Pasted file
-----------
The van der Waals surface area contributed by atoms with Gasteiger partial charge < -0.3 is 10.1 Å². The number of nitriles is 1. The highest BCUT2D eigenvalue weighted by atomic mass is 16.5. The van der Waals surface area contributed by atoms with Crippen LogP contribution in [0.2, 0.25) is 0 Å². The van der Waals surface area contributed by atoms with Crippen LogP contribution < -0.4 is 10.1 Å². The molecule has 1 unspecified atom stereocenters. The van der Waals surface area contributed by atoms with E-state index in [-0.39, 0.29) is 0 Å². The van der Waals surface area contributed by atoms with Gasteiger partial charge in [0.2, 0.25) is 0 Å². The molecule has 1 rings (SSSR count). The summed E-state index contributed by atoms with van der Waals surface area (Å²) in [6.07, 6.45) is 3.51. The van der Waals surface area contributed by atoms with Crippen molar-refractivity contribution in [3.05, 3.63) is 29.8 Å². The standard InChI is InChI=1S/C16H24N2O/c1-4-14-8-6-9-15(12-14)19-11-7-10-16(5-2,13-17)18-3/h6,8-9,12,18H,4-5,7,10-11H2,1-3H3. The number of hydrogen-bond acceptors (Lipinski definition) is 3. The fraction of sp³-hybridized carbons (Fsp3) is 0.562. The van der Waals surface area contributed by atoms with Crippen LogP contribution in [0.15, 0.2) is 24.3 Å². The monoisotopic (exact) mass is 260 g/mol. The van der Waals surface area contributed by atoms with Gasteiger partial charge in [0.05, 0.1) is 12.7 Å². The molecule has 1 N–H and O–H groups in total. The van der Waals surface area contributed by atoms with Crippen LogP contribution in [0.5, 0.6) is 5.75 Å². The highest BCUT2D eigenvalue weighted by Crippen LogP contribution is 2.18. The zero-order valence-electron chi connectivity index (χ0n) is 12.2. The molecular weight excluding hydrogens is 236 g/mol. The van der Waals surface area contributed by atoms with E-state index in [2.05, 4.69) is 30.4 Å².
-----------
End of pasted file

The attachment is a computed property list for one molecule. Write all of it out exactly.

The van der Waals surface area contributed by atoms with Gasteiger partial charge < -0.3 is 10.1 Å². The number of nitriles is 1. The highest BCUT2D eigenvalue weighted by atomic mass is 16.5. The van der Waals surface area contributed by atoms with Crippen LogP contribution in [0.2, 0.25) is 0 Å². The van der Waals surface area contributed by atoms with Crippen LogP contribution < -0.4 is 10.1 Å². The molecule has 1 unspecified atom stereocenters. The van der Waals surface area contributed by atoms with E-state index in [-0.39, 0.29) is 0 Å². The van der Waals surface area contributed by atoms with Gasteiger partial charge in [0.2, 0.25) is 0 Å². The molecule has 1 rings (SSSR count). The summed E-state index contributed by atoms with van der Waals surface area (Å²) in [6.07, 6.45) is 3.51. The van der Waals surface area contributed by atoms with Crippen molar-refractivity contribution in [3.05, 3.63) is 29.8 Å². The standard InChI is InChI=1S/C16H24N2O/c1-4-14-8-6-9-15(12-14)19-11-7-10-16(5-2,13-17)18-3/h6,8-9,12,18H,4-5,7,10-11H2,1-3H3. The number of hydrogen-bond acceptors (Lipinski definition) is 3. The fraction of sp³-hybridized carbons (Fsp3) is 0.562. The van der Waals surface area contributed by atoms with Crippen LogP contribution in [0.15, 0.2) is 24.3 Å². The monoisotopic (exact) mass is 260 g/mol. The van der Waals surface area contributed by atoms with Gasteiger partial charge in [0.05, 0.1) is 12.7 Å². The molecule has 1 N–H and O–H groups in total. The van der Waals surface area contributed by atoms with Crippen LogP contribution in [0.5, 0.6) is 5.75 Å². The highest BCUT2D eigenvalue weighted by Crippen LogP contribution is 2.18. The zero-order valence-electron chi connectivity index (χ0n) is 12.2. The molecular weight excluding hydrogens is 236 g/mol. The van der Waals surface area contributed by atoms with E-state index in [2.05, 4.69) is 30.4 Å².